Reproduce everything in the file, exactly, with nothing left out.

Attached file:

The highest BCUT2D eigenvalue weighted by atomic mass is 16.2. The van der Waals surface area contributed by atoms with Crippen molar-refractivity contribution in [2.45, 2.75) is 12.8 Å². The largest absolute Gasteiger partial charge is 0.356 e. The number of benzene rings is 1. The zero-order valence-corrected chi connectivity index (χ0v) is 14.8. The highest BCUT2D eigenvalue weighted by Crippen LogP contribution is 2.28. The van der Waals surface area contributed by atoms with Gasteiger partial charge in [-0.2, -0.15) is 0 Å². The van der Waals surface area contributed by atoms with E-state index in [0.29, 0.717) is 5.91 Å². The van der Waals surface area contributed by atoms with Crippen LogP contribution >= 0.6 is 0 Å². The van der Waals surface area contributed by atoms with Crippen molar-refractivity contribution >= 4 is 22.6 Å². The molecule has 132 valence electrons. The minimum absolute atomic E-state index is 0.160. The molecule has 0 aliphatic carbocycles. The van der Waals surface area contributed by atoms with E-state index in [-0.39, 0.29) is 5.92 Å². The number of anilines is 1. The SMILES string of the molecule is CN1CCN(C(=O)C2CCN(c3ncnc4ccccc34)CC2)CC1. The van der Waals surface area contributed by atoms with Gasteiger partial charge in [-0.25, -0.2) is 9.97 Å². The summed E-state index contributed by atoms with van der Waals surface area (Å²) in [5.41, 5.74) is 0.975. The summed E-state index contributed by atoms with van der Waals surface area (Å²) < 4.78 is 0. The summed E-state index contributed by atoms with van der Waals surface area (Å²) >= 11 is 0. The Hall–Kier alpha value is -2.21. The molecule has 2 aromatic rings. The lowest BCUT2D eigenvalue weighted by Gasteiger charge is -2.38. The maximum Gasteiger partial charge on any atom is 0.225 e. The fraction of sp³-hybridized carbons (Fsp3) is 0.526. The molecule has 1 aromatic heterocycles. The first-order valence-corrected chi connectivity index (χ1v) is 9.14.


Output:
The highest BCUT2D eigenvalue weighted by atomic mass is 16.2. The van der Waals surface area contributed by atoms with Crippen molar-refractivity contribution in [2.45, 2.75) is 12.8 Å². The largest absolute Gasteiger partial charge is 0.356 e. The number of benzene rings is 1. The zero-order valence-corrected chi connectivity index (χ0v) is 14.8. The highest BCUT2D eigenvalue weighted by Crippen LogP contribution is 2.28. The van der Waals surface area contributed by atoms with Gasteiger partial charge in [-0.2, -0.15) is 0 Å². The van der Waals surface area contributed by atoms with E-state index in [0.29, 0.717) is 5.91 Å². The van der Waals surface area contributed by atoms with Crippen LogP contribution >= 0.6 is 0 Å². The van der Waals surface area contributed by atoms with Crippen molar-refractivity contribution >= 4 is 22.6 Å². The molecule has 132 valence electrons. The minimum absolute atomic E-state index is 0.160. The molecule has 0 aliphatic carbocycles. The van der Waals surface area contributed by atoms with E-state index in [-0.39, 0.29) is 5.92 Å². The number of anilines is 1. The SMILES string of the molecule is CN1CCN(C(=O)C2CCN(c3ncnc4ccccc34)CC2)CC1. The van der Waals surface area contributed by atoms with Gasteiger partial charge in [-0.25, -0.2) is 9.97 Å². The summed E-state index contributed by atoms with van der Waals surface area (Å²) in [5.41, 5.74) is 0.975. The summed E-state index contributed by atoms with van der Waals surface area (Å²) < 4.78 is 0. The summed E-state index contributed by atoms with van der Waals surface area (Å²) >= 11 is 0. The Hall–Kier alpha value is -2.21. The molecule has 2 aromatic rings. The lowest BCUT2D eigenvalue weighted by Gasteiger charge is -2.38. The maximum Gasteiger partial charge on any atom is 0.225 e. The fraction of sp³-hybridized carbons (Fsp3) is 0.526. The molecule has 1 aromatic heterocycles. The first-order valence-corrected chi connectivity index (χ1v) is 9.14.